I'd like to upgrade my WiFi from "WPA2 Personal" to "WPA2 Enterprise" mode because I know that in principle, on a WiFi secured with "WPA2 Personal", devices who know the PSK can sniff on each other's traffic once they captured the association between the station and the AP. In order to reduce the effect that a single compromised device on the WiFi would have (in "WPA2 Personal" mode, it would be able to decrypt other, uncompromised WiFi client's traffic, if it had before captured the "associated requests" from the other clients in promiscuous/monitor mode) I'd like to upgrade my WiFi to "WPA2 Enterprise" security, where, according to my understanding, this is no longer possible.
Now, unfortunately, for "WPA2 Enterprise", you need a RADIUS server.
Now, as far as I understand, the RADIUS server only performs authentication, but does not perform encryption or exchange of key material. So basically, an AP gets an association request from an STA, the client provides credentials, then the AP passes them to the RADIUS server, the RADIUS server says "credentials are OK", then the AP lets the STA associate, otherwise not.
Is this the right model? If so, then the RADIUS server is basically nothing but a database full of user credentials (username and password pairs). If this is so, then I'm curious why they require a full-blown server machine for this, since, even for thousands of users, usernames and passwords are not a lot of data to store and verifying credentials is a fairly basic task, so it seems that this is a thing that could also be easily done by the AP itself. So why require a dedicated server for this?
So perhaps I got this wrong and the RADIUS server is not only used for authentication, but for the actual encryption? If an STA sends data to a network using "WPA2 Enterprise", it encrypts it with some session key, then the AP receives the encrypted data, but, contrary to "WPA2 Personal", it cannot decrypt it, so it passes the data on to the RADIUS server, which has the key material (and computational power) to decrypt it. After the RADIUS has obtained the clear text, it then passes the unencrypted material back onto the wired network. Is this how it is done?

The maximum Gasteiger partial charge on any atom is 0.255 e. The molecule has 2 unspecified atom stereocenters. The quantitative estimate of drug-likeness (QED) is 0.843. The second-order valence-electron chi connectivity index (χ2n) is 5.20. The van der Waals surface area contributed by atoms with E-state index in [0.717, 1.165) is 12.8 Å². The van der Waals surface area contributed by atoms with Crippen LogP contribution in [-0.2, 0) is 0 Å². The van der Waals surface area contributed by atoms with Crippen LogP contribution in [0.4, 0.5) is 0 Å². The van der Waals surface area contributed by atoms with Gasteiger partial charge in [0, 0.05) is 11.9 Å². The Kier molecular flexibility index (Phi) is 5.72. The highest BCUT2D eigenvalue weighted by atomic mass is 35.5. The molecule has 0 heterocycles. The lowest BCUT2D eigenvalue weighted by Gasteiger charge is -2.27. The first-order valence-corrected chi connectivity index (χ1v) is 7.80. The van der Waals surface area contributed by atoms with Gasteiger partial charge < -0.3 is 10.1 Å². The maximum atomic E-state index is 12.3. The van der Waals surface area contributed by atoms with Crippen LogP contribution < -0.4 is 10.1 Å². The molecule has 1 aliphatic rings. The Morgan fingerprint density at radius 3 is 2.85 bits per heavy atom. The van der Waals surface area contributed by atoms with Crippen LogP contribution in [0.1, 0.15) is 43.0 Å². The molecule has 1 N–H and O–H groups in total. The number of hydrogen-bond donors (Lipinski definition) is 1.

The reason I want to know this is the following. I have a rather old device here, which has a RADIUS server running on it. But, like I said, the device is pretty old and thus implements an old version of RADIUS with known security weaknesses. Now I'd like to know whether this would compromise my WiFi security if used for "WPA2 Enterprise" mode encryption. If an attacker can talk to the RADIUS server when not authenticated, this might compromise my network's security, so I should not do this. On the other hand, if the attacker can only talk to the AP, which in turn talks to the RADIUS server for checking the credentials, then a "vulnerable RADIUS server" might not be much of a problem, since the attacker wouldn't get into the WiFi network, and thus wouldn't be able to talk to the RADIUS server, in the first place. The only device talking to the RADIUS server would be the AP itself, for checking the credentials, with all the key material generated and cryptography performed on the (uncompromised) AP itself. The attacker would get revoked and thus not be able to join the network and exploit weaknesses on the potentially vulnerable RADIUS server.
So how exactly is the RADIUS server involved with "WPA2 Enterprise" security?